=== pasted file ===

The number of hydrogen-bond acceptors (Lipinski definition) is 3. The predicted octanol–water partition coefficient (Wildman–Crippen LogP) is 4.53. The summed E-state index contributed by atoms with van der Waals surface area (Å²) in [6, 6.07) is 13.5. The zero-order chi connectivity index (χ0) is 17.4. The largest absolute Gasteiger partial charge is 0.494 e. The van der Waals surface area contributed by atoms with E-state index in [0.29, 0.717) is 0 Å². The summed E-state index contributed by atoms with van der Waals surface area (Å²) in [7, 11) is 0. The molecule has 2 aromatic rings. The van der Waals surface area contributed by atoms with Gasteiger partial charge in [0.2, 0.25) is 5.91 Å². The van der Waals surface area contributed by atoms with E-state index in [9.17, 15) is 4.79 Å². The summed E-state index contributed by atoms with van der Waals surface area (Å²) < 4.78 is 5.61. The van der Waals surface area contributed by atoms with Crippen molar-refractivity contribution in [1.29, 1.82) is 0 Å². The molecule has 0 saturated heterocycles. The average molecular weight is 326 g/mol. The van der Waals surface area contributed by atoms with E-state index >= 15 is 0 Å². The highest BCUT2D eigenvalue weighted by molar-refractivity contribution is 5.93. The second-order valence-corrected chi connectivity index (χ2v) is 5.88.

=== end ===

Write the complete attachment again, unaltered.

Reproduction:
The number of hydrogen-bond acceptors (Lipinski definition) is 3. The predicted octanol–water partition coefficient (Wildman–Crippen LogP) is 4.53. The summed E-state index contributed by atoms with van der Waals surface area (Å²) in [6, 6.07) is 13.5. The zero-order chi connectivity index (χ0) is 17.4. The largest absolute Gasteiger partial charge is 0.494 e. The van der Waals surface area contributed by atoms with E-state index in [0.29, 0.717) is 0 Å². The summed E-state index contributed by atoms with van der Waals surface area (Å²) in [7, 11) is 0. The molecule has 2 aromatic rings. The van der Waals surface area contributed by atoms with Gasteiger partial charge in [0.2, 0.25) is 5.91 Å². The van der Waals surface area contributed by atoms with E-state index in [9.17, 15) is 4.79 Å². The summed E-state index contributed by atoms with van der Waals surface area (Å²) < 4.78 is 5.61. The van der Waals surface area contributed by atoms with Crippen molar-refractivity contribution in [1.29, 1.82) is 0 Å². The molecule has 0 saturated heterocycles. The average molecular weight is 326 g/mol. The van der Waals surface area contributed by atoms with E-state index >= 15 is 0 Å². The highest BCUT2D eigenvalue weighted by molar-refractivity contribution is 5.93. The second-order valence-corrected chi connectivity index (χ2v) is 5.88.